A Depression-era family threatens to disintegrate in this elegant debut.
Three generations live under one roof on Long Island’s Great South Bay. There’s the patriarch, 89-year-old August Scudder; his middle-aged children, Roy and Mavis; and his grandchildren, 19-year-old Nancy and 12-year-old Clayton (their parents are dead). Disasters bookend the novel, which begins in 1937 and pretty much ends a year later. The fireworks-factory explosion at the start kills employees, destroys houses and scares the Scudder household. Nancy, out riding, is thrown from her horse but is unharmed. Another surprise awaits the fearless horsewoman: a chance meeting with a visitor from Boston, a young curator at a natural-history museum. A whirlwind courtship leads to their engagement on his next visit. The family is dismayed. Nancy and Clayton, the orphans, had been inseparable. Now what? Clayton tearfully refuses to go to Boston with his sister. After five years, he feels as rooted in this marshy paradise as his grandfather. Clevidence evokes this presuburban Long Island superbly. She has a painter’s eye and a flair for the striking image. However, she is less assured creating the family. In moving between five viewpoints, she is assembling a jigsaw; though entirely successful with the young siblings, she falters with the older members. Old man Scudder, retired from an early version of the Coastguard, is the linchpin. We’re told of but not shown his authority, and it’s unclear how much his harsh parenting has contributed to the unhappiness of his son Roy, a confirmed bachelor, and that of his equally unhappy daughter Mavis, refugee from a bad marriage, who clings to religion and superstitions. Happiness, we gather, is precarious, even for an exuberant bride like Nancy; death is ubiquitous (a hurricane, the other bookend, will tear the family apart); and God does not exist. That, at least, is Scudder’s conclusion; he lost his faith during a nautical nightmare that will haunt readers as well.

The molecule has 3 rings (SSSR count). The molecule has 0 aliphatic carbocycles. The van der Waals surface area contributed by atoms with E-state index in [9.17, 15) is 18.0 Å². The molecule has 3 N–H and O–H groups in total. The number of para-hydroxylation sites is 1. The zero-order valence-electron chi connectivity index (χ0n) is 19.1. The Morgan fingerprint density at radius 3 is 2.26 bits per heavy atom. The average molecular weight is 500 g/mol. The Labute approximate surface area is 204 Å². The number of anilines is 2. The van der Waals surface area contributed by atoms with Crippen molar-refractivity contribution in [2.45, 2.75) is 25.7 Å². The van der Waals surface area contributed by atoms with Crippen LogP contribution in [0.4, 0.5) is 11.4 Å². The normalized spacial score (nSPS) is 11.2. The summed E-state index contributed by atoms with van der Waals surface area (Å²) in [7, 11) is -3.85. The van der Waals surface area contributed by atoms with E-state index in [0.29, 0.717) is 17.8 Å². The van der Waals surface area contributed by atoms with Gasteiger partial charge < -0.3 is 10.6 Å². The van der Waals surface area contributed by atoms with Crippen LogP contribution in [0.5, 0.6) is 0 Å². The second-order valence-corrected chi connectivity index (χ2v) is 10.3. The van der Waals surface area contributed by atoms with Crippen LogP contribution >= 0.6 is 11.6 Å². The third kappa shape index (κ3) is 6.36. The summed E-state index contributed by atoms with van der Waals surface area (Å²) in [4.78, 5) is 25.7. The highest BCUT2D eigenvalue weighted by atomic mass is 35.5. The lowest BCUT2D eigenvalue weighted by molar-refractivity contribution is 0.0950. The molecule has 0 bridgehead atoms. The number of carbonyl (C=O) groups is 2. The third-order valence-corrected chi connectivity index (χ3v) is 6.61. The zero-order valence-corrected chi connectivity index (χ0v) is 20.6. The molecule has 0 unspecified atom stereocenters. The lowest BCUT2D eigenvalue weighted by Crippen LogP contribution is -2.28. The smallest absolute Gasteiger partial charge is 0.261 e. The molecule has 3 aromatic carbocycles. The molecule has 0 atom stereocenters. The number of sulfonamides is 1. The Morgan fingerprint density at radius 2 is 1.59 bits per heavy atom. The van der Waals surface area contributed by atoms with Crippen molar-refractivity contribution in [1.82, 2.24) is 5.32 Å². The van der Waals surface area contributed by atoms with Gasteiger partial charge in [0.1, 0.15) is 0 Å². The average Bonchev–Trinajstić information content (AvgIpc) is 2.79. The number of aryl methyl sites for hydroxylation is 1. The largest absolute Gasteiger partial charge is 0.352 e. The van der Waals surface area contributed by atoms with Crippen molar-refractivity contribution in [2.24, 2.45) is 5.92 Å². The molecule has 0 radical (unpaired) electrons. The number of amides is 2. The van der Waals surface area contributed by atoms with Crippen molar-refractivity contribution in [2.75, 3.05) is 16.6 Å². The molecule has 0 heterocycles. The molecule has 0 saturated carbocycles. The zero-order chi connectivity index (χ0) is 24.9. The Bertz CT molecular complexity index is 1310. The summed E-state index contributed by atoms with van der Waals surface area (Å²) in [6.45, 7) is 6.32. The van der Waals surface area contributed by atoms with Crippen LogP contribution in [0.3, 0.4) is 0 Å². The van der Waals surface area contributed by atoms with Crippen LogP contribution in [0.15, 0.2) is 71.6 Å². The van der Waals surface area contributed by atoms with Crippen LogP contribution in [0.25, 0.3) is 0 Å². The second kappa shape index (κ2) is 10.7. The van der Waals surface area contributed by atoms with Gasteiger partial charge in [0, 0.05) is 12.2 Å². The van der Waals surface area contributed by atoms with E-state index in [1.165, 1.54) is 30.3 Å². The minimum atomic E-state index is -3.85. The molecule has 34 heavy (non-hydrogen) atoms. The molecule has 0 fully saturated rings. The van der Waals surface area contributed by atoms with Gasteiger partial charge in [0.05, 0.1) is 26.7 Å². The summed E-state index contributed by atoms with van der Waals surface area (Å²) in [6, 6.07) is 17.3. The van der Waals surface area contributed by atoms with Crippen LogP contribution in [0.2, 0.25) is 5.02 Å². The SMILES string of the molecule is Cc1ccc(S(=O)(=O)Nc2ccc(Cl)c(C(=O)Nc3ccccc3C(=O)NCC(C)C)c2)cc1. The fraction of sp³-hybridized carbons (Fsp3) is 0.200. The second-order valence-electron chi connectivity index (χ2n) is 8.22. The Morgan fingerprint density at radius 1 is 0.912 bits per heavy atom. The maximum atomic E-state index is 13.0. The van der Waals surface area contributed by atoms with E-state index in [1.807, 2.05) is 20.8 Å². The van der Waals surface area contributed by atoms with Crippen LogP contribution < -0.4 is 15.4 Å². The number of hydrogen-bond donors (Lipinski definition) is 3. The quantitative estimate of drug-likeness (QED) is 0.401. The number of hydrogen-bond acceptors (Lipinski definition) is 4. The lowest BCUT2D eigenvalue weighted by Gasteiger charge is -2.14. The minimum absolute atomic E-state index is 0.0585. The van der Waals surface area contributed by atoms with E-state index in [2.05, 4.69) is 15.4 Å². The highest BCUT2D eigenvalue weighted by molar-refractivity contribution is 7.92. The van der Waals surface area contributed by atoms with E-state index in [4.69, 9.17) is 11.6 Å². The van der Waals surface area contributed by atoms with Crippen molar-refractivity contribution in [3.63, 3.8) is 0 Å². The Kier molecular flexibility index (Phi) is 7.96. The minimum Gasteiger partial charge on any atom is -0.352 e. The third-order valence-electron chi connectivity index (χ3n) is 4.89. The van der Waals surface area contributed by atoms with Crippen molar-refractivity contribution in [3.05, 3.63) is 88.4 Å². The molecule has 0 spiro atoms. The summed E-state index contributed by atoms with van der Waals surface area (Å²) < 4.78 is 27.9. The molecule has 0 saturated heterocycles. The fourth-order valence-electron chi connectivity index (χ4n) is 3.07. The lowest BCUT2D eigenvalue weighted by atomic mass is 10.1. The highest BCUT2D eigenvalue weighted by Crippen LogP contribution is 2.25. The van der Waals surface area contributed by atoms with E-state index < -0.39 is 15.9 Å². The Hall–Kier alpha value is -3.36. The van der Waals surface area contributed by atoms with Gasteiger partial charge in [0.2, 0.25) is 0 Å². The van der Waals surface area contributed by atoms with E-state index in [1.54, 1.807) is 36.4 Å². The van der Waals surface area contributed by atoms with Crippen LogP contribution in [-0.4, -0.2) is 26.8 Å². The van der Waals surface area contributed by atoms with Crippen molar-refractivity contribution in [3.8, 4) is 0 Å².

Clevidence’s worldview may be dark, but her future is rosy.